And that doesn't mean taking a shot anywhere: You've got to hit culture so it feels it.

Culture needs to drop everything & take notice.

Culture needs to realize there's a mystical force hiding in the mountains offering new freedom & meaning for all who join. Many will hate you & call you dirty rebel scum.

It's cool. It's not their revolution anyway. It's ours.

That sort of thing. See what I mean? Did you feel that? 😉

Once objectives have been fixed and analyzed, it is necessary to review the order of the steps leading to the achievement of the final objective.
— Che Guevara

Having a mental framework of a guerrilla commander instead of a lowly beginning artist puts you at a significant advantage. You now have a shot at succeeding without having to rely on luck.

Plus, a film set is organized a lot like a guerrilla unit. It functions on similar grounds. You have a leader banding a group predominantly on emotions, working quickly & efficiently to achieve an absurd goal — against all the odds.

Mr. Guevara talks about a lot of other details in the book, which could in this way:

For example, he clearly makes the case that success is not just about the what & where of attacking, but about having a back-up plan, defensive tactics, escape routes, supply chains, morale, recruitment, organization, etc.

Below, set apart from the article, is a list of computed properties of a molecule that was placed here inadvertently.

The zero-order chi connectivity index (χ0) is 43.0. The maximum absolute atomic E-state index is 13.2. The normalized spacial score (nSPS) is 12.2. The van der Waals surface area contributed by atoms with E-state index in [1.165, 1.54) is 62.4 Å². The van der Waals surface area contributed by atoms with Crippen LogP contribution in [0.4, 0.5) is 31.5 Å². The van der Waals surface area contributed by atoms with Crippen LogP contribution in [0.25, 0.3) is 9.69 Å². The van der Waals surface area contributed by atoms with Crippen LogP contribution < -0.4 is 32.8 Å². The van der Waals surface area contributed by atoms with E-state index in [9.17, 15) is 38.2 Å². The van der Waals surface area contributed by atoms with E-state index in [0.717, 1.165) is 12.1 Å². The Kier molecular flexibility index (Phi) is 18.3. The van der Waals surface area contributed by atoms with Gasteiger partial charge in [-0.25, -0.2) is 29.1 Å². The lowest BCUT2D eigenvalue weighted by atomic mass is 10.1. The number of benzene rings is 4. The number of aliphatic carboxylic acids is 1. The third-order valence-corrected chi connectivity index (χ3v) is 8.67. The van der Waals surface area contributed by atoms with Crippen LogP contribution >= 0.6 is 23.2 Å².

...food supply; in this everyone from the last person to the chief must be treated alike...
— Che Guevara

It's a small book with big ideas.

I know Che Guevara is a controversial figure, especially in Miami... But despite Che's infamy, the notion of an insurgency / irregular warfare / guerrilla warfare is extremely important in the 21st Century. America has engaged with guerrilla outfits for many decades and this doesn't appear to be slowing down. 

The ideas of the revolution should be disseminated through whatever media is available,, as broadly as possible.
— Che Guevara

Military historian Max Boot actually made the comparison of America to Ancient Rome, in that during the height of Ancient Rome's supremacy the empire was constantly on-guard / fighting against barbarian insurgents / irregular armies — much like America today. Because of the nature of both nations, they face similar enemies. The barbarians eventually toppled the Romans, little by little. It doesn't have to be so with America: That's why we study Che.

The numerical inferiority of the guerrilla band makes it necessary that attacks are always carried out by surprise...
— Che Guevara
fidel 11.jpg

The army also predicts increased urbanization throughout the century will also increase rebellious insurgencies within these newly rising "mega-cities."

So, for all these reasons, I will be detailing ideas from this book over the next few days...

Conduct towards the civil population should be governed by great respect for all the customs and traditions of the people of the zone, in order to demonstrate effectively, through deeds, the moral superiority of the guerrilla fighter over the oppressing soldier.
— Che Guevara